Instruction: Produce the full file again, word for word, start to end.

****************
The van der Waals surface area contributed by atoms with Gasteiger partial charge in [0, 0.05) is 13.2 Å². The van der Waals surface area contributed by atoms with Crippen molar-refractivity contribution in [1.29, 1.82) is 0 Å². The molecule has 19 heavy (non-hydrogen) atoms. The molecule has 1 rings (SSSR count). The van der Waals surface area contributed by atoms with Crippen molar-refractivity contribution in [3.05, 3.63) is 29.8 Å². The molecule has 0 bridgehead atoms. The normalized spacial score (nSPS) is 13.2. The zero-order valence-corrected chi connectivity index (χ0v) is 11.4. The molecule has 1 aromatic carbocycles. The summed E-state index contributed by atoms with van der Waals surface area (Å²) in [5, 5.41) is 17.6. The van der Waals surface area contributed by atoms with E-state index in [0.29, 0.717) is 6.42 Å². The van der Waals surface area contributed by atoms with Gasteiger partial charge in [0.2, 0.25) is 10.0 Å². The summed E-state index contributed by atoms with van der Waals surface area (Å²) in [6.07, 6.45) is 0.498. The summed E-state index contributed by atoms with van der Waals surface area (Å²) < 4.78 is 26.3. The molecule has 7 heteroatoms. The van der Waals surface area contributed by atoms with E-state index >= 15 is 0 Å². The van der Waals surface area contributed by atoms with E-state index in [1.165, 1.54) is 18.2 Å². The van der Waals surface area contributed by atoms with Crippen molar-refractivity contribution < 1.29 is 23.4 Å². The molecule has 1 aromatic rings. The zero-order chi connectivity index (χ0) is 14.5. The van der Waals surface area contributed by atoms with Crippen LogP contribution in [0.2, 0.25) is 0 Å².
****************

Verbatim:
The van der Waals surface area contributed by atoms with Gasteiger partial charge in [0, 0.05) is 13.2 Å². The van der Waals surface area contributed by atoms with Crippen molar-refractivity contribution in [1.29, 1.82) is 0 Å². The molecule has 19 heavy (non-hydrogen) atoms. The molecule has 1 rings (SSSR count). The van der Waals surface area contributed by atoms with Crippen molar-refractivity contribution in [3.05, 3.63) is 29.8 Å². The molecule has 0 bridgehead atoms. The normalized spacial score (nSPS) is 13.2. The zero-order valence-corrected chi connectivity index (χ0v) is 11.4. The molecule has 1 aromatic carbocycles. The summed E-state index contributed by atoms with van der Waals surface area (Å²) in [5, 5.41) is 17.6. The van der Waals surface area contributed by atoms with E-state index in [0.29, 0.717) is 6.42 Å². The van der Waals surface area contributed by atoms with Gasteiger partial charge in [0.2, 0.25) is 10.0 Å². The summed E-state index contributed by atoms with van der Waals surface area (Å²) in [6.07, 6.45) is 0.498. The summed E-state index contributed by atoms with van der Waals surface area (Å²) < 4.78 is 26.3. The molecule has 7 heteroatoms. The van der Waals surface area contributed by atoms with E-state index >= 15 is 0 Å². The van der Waals surface area contributed by atoms with E-state index in [1.165, 1.54) is 18.2 Å². The van der Waals surface area contributed by atoms with Crippen molar-refractivity contribution < 1.29 is 23.4 Å². The molecule has 1 aromatic rings. The zero-order chi connectivity index (χ0) is 14.5. The van der Waals surface area contributed by atoms with Crippen LogP contribution in [0.2, 0.25) is 0 Å².